Growing Small Business — Factoring in Experience


Room & Board is an American modern furniture and home furnishings retailer whose inventory is 90 percent American-made. Nice, right? Well, the company goes one better: they actually come out and FIX furniture in the customer’s own home.

Skeptical? Don’t be – I’ve personally made use of this in-home furniture repair service.

Small Business — Factoring in Experience
Small Business — Factoring in Experience

It’s a great model: Room & Board seeks out experienced craftspeople to facilitate the repairs, in essence passing along that accumulated experience in the mending/problem-solving arena in terms of damaged or missing parts, malfunctions, etc.

Why is this important in terms of growing a small business? Because of the experience factor, which impacts a number of issues, including: the ability to gain and convert patrons from potentials to repeats; and the amount one can charge for a product or service.

Say you think you’re effectively ascending that mountainous path to business development success, and yet … forward momentum is at a literal standstill. What gives? Could be you’re so brand spanking new that credentials alone are simply not enough.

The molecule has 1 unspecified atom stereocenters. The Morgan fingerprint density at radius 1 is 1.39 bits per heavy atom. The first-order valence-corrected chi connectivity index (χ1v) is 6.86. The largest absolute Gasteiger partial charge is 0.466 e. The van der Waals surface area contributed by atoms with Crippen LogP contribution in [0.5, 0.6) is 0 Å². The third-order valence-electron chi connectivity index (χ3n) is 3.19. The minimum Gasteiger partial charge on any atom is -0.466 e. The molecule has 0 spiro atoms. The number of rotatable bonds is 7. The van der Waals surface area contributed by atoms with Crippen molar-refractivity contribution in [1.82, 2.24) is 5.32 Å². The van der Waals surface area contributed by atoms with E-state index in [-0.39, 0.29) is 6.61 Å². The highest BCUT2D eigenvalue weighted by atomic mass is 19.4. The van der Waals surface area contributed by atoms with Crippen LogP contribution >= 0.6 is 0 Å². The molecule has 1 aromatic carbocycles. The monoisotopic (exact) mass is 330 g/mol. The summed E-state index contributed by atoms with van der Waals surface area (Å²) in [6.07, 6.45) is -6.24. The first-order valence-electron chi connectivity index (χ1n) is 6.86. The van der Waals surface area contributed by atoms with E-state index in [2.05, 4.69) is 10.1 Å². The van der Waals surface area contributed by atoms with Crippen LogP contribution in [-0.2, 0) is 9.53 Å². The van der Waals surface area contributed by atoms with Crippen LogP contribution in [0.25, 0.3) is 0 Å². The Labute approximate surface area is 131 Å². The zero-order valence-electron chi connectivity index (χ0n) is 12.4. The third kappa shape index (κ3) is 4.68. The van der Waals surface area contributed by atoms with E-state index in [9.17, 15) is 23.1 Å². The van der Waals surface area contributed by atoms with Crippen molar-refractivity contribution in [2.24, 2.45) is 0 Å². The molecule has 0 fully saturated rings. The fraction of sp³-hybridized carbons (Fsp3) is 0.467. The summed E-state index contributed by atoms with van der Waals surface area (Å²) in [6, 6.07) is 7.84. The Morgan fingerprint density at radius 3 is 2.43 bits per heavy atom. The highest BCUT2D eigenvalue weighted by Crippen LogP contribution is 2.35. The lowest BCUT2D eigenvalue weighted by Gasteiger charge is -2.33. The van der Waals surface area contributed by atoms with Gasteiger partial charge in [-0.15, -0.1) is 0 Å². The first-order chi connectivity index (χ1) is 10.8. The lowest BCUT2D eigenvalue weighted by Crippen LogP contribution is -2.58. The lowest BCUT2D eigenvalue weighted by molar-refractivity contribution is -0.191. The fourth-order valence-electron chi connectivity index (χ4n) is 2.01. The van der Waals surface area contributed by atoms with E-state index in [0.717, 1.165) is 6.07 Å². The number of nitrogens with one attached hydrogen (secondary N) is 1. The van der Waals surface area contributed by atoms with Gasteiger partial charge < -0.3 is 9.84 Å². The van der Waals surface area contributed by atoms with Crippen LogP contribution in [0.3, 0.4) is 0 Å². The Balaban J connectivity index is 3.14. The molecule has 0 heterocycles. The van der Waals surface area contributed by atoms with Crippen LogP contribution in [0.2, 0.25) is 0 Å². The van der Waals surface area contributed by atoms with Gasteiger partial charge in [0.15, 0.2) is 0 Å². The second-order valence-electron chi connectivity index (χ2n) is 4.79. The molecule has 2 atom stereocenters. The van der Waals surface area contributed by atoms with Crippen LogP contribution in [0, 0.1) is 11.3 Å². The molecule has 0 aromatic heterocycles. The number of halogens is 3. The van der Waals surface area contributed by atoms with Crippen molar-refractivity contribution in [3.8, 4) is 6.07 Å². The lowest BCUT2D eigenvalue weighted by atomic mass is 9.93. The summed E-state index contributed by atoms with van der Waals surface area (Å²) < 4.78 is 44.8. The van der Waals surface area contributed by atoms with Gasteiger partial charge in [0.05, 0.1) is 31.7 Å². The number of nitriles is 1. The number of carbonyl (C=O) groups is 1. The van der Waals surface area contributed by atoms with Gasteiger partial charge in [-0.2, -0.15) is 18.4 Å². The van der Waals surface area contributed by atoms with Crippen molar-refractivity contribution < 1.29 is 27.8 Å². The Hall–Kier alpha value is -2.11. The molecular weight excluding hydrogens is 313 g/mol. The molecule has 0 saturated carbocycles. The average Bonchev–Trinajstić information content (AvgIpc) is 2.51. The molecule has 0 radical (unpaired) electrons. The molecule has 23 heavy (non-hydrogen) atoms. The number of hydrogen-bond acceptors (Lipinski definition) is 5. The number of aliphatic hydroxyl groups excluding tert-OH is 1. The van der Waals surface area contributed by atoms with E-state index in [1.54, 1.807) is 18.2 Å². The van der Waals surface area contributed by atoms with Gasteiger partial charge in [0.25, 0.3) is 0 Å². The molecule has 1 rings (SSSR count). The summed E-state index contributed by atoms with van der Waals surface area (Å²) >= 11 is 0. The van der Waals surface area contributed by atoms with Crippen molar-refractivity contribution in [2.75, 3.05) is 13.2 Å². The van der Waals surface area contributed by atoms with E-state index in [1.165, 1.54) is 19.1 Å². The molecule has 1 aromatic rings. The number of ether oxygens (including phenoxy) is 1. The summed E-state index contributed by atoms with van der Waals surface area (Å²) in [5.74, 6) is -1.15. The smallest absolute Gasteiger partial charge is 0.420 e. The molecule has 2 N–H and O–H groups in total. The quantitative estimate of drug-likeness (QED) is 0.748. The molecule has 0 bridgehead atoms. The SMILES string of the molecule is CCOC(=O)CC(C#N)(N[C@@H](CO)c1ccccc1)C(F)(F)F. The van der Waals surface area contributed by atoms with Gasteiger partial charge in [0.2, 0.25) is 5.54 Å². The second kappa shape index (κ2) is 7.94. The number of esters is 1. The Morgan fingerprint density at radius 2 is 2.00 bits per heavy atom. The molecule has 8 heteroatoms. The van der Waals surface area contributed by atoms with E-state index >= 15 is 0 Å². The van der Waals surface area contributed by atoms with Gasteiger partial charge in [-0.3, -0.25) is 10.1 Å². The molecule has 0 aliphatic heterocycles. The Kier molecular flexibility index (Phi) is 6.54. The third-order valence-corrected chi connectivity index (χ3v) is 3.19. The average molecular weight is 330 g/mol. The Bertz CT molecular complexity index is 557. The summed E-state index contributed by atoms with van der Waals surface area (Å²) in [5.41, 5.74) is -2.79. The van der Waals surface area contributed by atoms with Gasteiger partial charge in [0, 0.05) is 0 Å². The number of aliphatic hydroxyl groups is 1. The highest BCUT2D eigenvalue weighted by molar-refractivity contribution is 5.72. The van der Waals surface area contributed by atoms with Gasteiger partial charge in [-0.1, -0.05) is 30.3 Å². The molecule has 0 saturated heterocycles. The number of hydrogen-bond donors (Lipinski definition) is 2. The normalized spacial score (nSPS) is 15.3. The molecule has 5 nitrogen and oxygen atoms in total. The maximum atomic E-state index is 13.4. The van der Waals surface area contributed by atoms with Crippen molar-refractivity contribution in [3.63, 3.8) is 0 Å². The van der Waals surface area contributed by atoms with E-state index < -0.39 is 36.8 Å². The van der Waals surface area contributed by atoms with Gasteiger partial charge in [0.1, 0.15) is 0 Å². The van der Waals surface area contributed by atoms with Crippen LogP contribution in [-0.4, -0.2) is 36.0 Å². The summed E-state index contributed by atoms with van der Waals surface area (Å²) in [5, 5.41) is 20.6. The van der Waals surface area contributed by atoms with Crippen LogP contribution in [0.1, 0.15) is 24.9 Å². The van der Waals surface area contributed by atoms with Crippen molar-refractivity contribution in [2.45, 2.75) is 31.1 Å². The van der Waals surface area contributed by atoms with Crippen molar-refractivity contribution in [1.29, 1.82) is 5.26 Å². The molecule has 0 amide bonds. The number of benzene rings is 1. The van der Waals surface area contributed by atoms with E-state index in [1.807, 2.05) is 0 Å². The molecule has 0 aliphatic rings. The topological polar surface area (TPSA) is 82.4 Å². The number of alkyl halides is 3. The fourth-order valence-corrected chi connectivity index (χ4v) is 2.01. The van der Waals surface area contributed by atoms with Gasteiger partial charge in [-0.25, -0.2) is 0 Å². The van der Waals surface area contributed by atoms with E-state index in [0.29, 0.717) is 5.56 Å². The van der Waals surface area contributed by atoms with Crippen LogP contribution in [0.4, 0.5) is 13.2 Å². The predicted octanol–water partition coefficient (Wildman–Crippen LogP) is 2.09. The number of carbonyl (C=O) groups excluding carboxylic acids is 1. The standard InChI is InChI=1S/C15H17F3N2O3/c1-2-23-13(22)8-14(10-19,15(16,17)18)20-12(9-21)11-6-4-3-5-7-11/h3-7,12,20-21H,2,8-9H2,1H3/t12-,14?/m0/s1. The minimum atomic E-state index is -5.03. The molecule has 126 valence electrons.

So, what to do?

First, be realistic about business circumstances and pose a few pragmatic questions about yourself and your fledgling company:

  • I’ve got the education but lack experience … and I NEED experience to advance.
  • I’m going to price myself attractively (i.e. sensibly) in order to obtain that experience.
  • Does the consumer think my product/service has value?
  • Do customers see tangible results (even if it’s an intangible service)?

So, you’ll need to test the market and find out if your product/service is actually useful. Fortunately, there are a plethora of methods available that will help in both delivering consequential metrics and understanding those measurements.

Complicated, yes, but the payout is clear. If the metrics bear out that you are delivering and that consumers do indeed find value, then:

  1. Your ability to charge more increases; and
  2. Loyal, satisfied ongoing clients (i.e. repeat business) will result.

And what if, as an owner, you can take all this further? What about collaborating your way to effective small business development? Hmm….


What’s your experience of the experience component of the small business development? Please comment below!

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